FTC: If You're Cash-Strapped, You're Target for Sleazy Robocalls
- Category: Hall of Shame
A Scammer Who Used Robocalls to Target Cash-Strapped Consumers is Banned from Selling Debt Relief Services and Telemarketing.
But FoolProof believes scammers always keep scamming. So, read this carefully. The FTC can't save you here.
The operators of a Florida-based company that allegedly defrauded financially-distressed and often older-adult consumers with deceptive robocalls claiming they could save them money by reducing the interest rates on their credit cards has settled Federal Trade Commission charges that their conduct was both deceptive and illegal.
The proposed court order resolving the FTC's allegations bans the defendants from selling debt relief services and from all telemarketing, based on their violations of the FTC Act and the Commission's Telemarketing Sales Rule.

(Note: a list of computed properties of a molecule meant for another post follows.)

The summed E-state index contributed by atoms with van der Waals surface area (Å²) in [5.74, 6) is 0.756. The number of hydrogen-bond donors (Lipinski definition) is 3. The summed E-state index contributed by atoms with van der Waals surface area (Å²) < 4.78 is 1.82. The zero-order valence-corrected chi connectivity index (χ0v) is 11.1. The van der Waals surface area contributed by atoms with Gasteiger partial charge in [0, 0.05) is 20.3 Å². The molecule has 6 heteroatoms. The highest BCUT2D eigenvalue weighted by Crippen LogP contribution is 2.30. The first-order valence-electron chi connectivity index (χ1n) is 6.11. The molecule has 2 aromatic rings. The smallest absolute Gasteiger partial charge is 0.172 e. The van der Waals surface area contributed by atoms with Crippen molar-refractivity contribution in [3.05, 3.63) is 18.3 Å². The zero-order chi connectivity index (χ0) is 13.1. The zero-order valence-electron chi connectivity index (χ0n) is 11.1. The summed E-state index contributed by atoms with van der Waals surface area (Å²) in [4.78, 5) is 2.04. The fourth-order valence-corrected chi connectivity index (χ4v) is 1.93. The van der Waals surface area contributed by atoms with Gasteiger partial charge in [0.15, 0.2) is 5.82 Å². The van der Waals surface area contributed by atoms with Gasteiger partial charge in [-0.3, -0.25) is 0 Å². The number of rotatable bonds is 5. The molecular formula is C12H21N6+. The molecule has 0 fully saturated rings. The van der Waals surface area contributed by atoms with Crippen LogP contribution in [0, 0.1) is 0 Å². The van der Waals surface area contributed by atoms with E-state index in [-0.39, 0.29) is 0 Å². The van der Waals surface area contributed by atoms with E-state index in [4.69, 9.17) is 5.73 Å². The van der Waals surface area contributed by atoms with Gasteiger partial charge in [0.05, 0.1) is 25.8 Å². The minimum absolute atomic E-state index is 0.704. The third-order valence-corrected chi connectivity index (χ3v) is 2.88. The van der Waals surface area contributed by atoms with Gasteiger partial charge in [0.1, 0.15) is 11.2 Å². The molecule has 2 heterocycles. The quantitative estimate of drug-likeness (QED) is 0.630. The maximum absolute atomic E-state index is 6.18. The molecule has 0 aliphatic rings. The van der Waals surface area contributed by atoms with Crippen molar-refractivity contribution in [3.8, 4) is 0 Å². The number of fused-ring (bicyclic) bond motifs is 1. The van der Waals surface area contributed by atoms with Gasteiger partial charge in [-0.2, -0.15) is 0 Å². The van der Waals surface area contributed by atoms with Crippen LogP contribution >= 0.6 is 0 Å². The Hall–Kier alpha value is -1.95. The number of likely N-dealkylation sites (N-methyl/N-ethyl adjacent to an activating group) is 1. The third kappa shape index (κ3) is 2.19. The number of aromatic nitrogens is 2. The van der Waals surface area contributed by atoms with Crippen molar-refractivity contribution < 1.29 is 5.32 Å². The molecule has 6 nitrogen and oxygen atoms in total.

"Companies that cold-call consumers with big promises to lower consumers' credit card interest rates and purportedly save them thousands of dollars are likely scams," said Andrew Smith, Director of the FTC's Bureau of Consumer Protection. "Consumers should be very skeptical when they receive these types of unsolicited offers.
4.7 Billion Robocalls
Robocalls are the number one complaint received by the Federal Trade Commission. In May, according to robocall-blocking and tracking technology firm YouMail, there were 4.7 billion robocalls and 43% of them were scam calls.
In early June, the Federal Communications Commission (FCC) approved a rule that will now allow phone carriers to block suspected scam and spam calls. The carriers can also make enrollment in their robocall-blocking services automatic instead of consumers having to opt-in to them. They can also allow consumers to block calls from unknown numbers themselves. Customers can opt into or out of any of the blocking services.